15

I wonder why I am getting certificate error if I try to access a site with ip address instead of domain name. Lets say for example nslookup says google.com is 173.194.43.96, so I tried to browse https://173.194.43.96 and I got certificate error saying that the security certificate presented by this website was issued for a different website's address. Why is that so?

23

This is because an SSL certificate is issued for a particular domain name. If the certificate name doesn't match the visited domain, the browser will show an error.

One of the main functions of SSL is to prove to the user that they are really connecting to the site they requested, and not to an attacker masquerading as the end site. Without linking the domain name to the certificate this would not be possible.

It is conceivable that the browser certificate system could have been designed to include the IP address in the certificate, but this would make it difficult to use DNS load balancing or even to change hosting providers, as a new certificate would have to be issued each time this happened. If the certificate included just the IP address and not the domain, this would leave the user defenseless against DNS spoofing attacks. So the only way forward really was to use the domain alone.

As a matter of interest, it is possible to obtain an SSL certificate for an IP address - and as Google is their own certificate authority, they could issue themselves a certificate for 173.194.43.96 and thus make it possible to browse google securely by ip address, so long as they used SNI to serve up the correct certificate. It seems implausible that this would be worth the additional complexity however...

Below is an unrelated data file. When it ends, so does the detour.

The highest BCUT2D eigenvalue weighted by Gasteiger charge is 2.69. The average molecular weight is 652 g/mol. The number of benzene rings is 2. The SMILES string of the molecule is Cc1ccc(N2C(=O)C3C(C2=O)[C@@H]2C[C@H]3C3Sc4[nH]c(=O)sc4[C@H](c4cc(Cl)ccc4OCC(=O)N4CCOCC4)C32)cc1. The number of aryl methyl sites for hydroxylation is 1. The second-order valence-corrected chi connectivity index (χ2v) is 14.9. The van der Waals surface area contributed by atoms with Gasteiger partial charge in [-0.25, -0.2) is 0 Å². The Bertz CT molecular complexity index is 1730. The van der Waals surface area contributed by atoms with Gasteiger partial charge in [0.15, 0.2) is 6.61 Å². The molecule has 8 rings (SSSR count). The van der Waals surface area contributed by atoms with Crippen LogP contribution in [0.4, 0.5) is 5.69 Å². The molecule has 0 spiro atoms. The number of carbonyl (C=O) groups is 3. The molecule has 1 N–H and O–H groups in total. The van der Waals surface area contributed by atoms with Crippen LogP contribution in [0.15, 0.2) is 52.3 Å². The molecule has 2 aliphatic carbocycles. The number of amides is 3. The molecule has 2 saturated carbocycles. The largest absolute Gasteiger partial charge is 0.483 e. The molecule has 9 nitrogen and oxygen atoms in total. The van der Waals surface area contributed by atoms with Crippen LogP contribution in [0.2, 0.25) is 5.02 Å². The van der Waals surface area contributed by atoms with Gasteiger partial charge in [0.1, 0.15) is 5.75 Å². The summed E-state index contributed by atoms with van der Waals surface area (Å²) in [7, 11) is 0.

This is a nice introduction to SSL if you want to read more:

https://timnash.co.uk/guessing-ssl-questions/

1

On MAC High Sierra and Python 3.6.4, I tried the solution: requests toolbelt:HostHeaderSSLAdapter 1st, unfortunately, it doesn't work for me, then I tried forcediphttpsadapter, got it works finally.

The author explains everything in the readme part and has provided a sample script and it can be followed easily.

1.Install the library by pip install requests[security] forcediphttpsadapter

2.run the sample script:

import requests
from forcediphttpsadapter.adapters import ForcedIPHTTPSAdapter
session = requests.Session()
session.mount("https://example.com", ForcedIPHTTPSAdapter(dest_ip='1.2.3.4'))
response = session.get(
    '/some/path', headers={'Host': 'example.com'}, verify=False)

Note: For some cases, you may need to remove the prefix: 'www' from the url.

1

What happens is that the certificate is issued to www.google.com, and not to its IP address. Hence, your browser won't be able to verify the certificate, which lists www.google.com as entity.

For more info, see: www.digicert.com/ssl-support/certificate-name-mismatch-error.htm

0

The Common Name is typically composed of Host + Domain Name and will look like www.yoursite.com or yoursite.com. SSL Server Certificates are specific to the Common Name that they have been issued to at the Host level. The Common Name must be the same as the Web address you will be accessing when connecting to a secure site. For example, a SSL Server Certificate for the domain domain.com will receive a warning if accessing a site named www.domain.com or secure.domain.com, as www.domain.com and secure.domain.com are different from domain.com.

1
  • Actually for real (public) certs, CommonName (in Subject) has been superseded by SubjectAlternativeName extension (abbreviated SAN) since about 2010, although Chrome unhelps by reusing error code 'COMMON_NAME_INVALID' when it's really SAN. Dec 19 '18 at 5:03

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